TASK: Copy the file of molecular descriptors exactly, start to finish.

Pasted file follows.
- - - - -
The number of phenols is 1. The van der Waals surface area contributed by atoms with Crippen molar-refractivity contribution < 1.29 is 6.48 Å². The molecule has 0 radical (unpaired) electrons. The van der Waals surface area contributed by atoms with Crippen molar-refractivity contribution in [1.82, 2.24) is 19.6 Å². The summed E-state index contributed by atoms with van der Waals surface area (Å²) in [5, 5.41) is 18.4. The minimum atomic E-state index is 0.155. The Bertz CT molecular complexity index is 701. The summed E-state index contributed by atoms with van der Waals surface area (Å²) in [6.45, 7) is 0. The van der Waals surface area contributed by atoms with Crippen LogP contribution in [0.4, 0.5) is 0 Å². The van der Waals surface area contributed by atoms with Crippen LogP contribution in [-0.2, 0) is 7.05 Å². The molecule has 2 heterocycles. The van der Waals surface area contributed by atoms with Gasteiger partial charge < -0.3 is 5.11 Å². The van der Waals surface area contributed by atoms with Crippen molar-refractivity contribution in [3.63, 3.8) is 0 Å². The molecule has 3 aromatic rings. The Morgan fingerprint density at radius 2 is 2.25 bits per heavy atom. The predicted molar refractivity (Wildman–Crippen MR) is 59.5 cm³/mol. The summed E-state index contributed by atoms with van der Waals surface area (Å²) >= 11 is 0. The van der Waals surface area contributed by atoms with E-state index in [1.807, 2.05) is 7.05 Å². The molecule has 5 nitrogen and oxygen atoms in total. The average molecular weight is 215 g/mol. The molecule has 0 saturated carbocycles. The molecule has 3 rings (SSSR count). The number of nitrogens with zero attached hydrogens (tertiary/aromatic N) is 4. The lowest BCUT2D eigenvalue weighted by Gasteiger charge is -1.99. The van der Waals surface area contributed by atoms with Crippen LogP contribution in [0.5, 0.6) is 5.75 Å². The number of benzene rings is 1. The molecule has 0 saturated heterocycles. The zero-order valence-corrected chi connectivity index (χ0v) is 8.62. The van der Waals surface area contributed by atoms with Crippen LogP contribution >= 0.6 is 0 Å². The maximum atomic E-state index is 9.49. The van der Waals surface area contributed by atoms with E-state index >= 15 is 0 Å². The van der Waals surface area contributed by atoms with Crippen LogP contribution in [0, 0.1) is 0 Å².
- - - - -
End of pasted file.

The number of phenols is 1. The van der Waals surface area contributed by atoms with Crippen molar-refractivity contribution < 1.29 is 6.48 Å². The molecule has 0 radical (unpaired) electrons. The van der Waals surface area contributed by atoms with Crippen molar-refractivity contribution in [1.82, 2.24) is 19.6 Å². The summed E-state index contributed by atoms with van der Waals surface area (Å²) in [5, 5.41) is 18.4. The minimum atomic E-state index is 0.155. The Bertz CT molecular complexity index is 701. The summed E-state index contributed by atoms with van der Waals surface area (Å²) in [6.45, 7) is 0. The van der Waals surface area contributed by atoms with Crippen LogP contribution in [0.4, 0.5) is 0 Å². The van der Waals surface area contributed by atoms with Crippen LogP contribution in [-0.2, 0) is 7.05 Å². The molecule has 2 heterocycles. The van der Waals surface area contributed by atoms with Gasteiger partial charge < -0.3 is 5.11 Å². The van der Waals surface area contributed by atoms with Crippen molar-refractivity contribution in [3.63, 3.8) is 0 Å². The molecule has 3 aromatic rings. The Morgan fingerprint density at radius 2 is 2.25 bits per heavy atom. The predicted molar refractivity (Wildman–Crippen MR) is 59.5 cm³/mol. The summed E-state index contributed by atoms with van der Waals surface area (Å²) >= 11 is 0. The van der Waals surface area contributed by atoms with E-state index in [1.807, 2.05) is 7.05 Å². The molecule has 5 nitrogen and oxygen atoms in total. The average molecular weight is 215 g/mol. The molecule has 0 saturated carbocycles. The molecule has 3 rings (SSSR count). The number of nitrogens with zero attached hydrogens (tertiary/aromatic N) is 4. The lowest BCUT2D eigenvalue weighted by Gasteiger charge is -1.99. The van der Waals surface area contributed by atoms with Crippen LogP contribution in [0.5, 0.6) is 5.75 Å². The number of benzene rings is 1. The molecule has 0 saturated heterocycles. The zero-order valence-corrected chi connectivity index (χ0v) is 8.62. The van der Waals surface area contributed by atoms with Crippen LogP contribution >= 0.6 is 0 Å². The maximum atomic E-state index is 9.49. The van der Waals surface area contributed by atoms with E-state index >= 15 is 0 Å². The van der Waals surface area contributed by atoms with Crippen LogP contribution in [0, 0.1) is 0 Å².